Monday, February 6, 2012

Dear Joe Sanchez,

Chapter 2, A Social History of Virtual Worlds was quite interesting and probably beneficial (for my class) to read. I never knew the complexity of the history of virtual worlds. It amazes me that while MUDs were completely text based, there were still a base of players that played it. TinyMUDs is essentially the precursor for what we are using today for our class, Second Life. I believe adding the creative and social elements really expanded the future for these types of worlds. They were no longer a game or an adventure but a mere mirror of real life.

I find it very interesting how EverQuest used their players a type of free marketing. I am not sure if this was intentional or not. In the chapter, you explain that EverQuest required a team of the same people to play and succeed in the game. If a group lost a player, they usually recruited a new player from their real life friends. This is very interesting to me since EverQuest required a subscription for users to play. In essence, the teams that recruited new members from their actual friends were a free marketing tool.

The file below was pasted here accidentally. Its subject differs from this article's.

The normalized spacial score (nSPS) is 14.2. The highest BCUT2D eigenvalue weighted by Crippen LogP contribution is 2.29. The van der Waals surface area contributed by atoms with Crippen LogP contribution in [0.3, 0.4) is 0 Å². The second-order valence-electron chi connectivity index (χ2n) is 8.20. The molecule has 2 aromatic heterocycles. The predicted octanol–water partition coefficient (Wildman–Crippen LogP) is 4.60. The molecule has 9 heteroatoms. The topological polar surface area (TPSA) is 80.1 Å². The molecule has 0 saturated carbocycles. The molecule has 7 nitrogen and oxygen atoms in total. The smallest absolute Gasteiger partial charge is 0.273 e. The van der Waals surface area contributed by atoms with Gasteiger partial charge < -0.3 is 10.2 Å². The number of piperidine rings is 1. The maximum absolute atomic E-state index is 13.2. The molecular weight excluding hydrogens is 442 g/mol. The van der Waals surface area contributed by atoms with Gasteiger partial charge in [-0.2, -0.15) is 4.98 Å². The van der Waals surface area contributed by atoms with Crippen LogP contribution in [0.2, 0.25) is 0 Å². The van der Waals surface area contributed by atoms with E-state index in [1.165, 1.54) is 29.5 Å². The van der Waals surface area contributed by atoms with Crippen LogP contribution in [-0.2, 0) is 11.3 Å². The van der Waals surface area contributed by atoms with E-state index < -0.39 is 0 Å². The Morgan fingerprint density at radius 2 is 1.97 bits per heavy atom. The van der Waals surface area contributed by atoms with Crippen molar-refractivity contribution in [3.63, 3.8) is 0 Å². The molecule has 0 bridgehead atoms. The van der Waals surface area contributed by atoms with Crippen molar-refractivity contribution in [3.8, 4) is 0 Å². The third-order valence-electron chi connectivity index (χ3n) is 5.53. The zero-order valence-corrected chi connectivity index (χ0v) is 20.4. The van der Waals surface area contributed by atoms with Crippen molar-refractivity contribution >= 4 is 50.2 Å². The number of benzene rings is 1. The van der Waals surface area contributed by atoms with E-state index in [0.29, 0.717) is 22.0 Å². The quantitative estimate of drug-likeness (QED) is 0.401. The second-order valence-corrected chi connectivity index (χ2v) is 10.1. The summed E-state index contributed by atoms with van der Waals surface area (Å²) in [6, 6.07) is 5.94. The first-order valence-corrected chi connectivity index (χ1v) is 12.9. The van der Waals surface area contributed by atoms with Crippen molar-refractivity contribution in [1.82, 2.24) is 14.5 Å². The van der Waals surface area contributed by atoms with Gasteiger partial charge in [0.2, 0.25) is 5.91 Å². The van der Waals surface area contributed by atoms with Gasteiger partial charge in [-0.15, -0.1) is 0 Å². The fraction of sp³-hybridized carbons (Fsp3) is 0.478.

Although the development of these technologies was a bit slow at first, it seems as though they are now evolving faster than ever. Second Life, which was established in 2003, now has over 15 million users. However I am unsure of how many “active” users there are. Many times people sign up for a particular website and find themselves using it once and never again. This may be true for Second Life in particular because there is no commitment to sign up (monthly subscription or initial purchase).

Technologies that started as a simple way to entertain people have become a massive market. Some users and companies are now using these technologies for real life work. For example some companies whose members are geographically dispersed may use second life as a way to collaborate but to also give a sense of being together as a group. The evolution of these virtual worlds is fascinating and I am interested in seeing what this means for our future and the future of virtual worlds.



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